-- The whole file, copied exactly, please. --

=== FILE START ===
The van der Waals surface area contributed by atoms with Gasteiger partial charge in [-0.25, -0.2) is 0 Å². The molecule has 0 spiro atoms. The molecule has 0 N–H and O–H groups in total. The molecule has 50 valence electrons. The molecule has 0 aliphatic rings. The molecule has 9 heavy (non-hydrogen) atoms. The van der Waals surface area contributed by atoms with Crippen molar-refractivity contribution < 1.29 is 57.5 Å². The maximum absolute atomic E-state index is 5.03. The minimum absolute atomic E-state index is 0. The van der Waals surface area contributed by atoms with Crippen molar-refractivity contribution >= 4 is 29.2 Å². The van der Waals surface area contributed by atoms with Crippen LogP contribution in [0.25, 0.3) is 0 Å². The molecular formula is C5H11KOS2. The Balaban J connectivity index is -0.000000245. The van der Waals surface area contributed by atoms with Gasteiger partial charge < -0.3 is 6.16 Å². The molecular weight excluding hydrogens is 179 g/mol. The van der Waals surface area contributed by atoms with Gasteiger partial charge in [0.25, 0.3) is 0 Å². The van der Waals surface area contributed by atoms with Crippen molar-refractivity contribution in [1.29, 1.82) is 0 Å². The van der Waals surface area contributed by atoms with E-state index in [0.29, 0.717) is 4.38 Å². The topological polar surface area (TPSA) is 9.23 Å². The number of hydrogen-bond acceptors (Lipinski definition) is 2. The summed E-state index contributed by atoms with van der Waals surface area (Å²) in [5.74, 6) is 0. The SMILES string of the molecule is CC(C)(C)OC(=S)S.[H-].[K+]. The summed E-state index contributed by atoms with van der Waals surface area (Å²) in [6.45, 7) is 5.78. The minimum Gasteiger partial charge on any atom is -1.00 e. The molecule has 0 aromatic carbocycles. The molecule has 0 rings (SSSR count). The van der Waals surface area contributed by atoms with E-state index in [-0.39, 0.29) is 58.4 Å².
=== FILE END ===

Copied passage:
The van der Waals surface area contributed by atoms with Gasteiger partial charge in [-0.25, -0.2) is 0 Å². The molecule has 0 spiro atoms. The molecule has 0 N–H and O–H groups in total. The molecule has 50 valence electrons. The molecule has 0 aliphatic rings. The molecule has 9 heavy (non-hydrogen) atoms. The van der Waals surface area contributed by atoms with Crippen molar-refractivity contribution < 1.29 is 57.5 Å². The maximum absolute atomic E-state index is 5.03. The minimum absolute atomic E-state index is 0. The van der Waals surface area contributed by atoms with Crippen molar-refractivity contribution >= 4 is 29.2 Å². The van der Waals surface area contributed by atoms with Crippen LogP contribution in [0.25, 0.3) is 0 Å². The molecular formula is C5H11KOS2. The Balaban J connectivity index is -0.000000245. The van der Waals surface area contributed by atoms with Gasteiger partial charge < -0.3 is 6.16 Å². The molecular weight excluding hydrogens is 179 g/mol. The van der Waals surface area contributed by atoms with Gasteiger partial charge in [0.25, 0.3) is 0 Å². The van der Waals surface area contributed by atoms with Crippen molar-refractivity contribution in [1.29, 1.82) is 0 Å². The van der Waals surface area contributed by atoms with E-state index in [0.29, 0.717) is 4.38 Å². The topological polar surface area (TPSA) is 9.23 Å². The number of hydrogen-bond acceptors (Lipinski definition) is 2. The summed E-state index contributed by atoms with van der Waals surface area (Å²) in [5.74, 6) is 0. The SMILES string of the molecule is CC(C)(C)OC(=S)S.[H-].[K+]. The summed E-state index contributed by atoms with van der Waals surface area (Å²) in [6.45, 7) is 5.78. The minimum Gasteiger partial charge on any atom is -1.00 e. The molecule has 0 aromatic carbocycles. The molecule has 0 rings (SSSR count). The van der Waals surface area contributed by atoms with E-state index in [-0.39, 0.29) is 58.4 Å².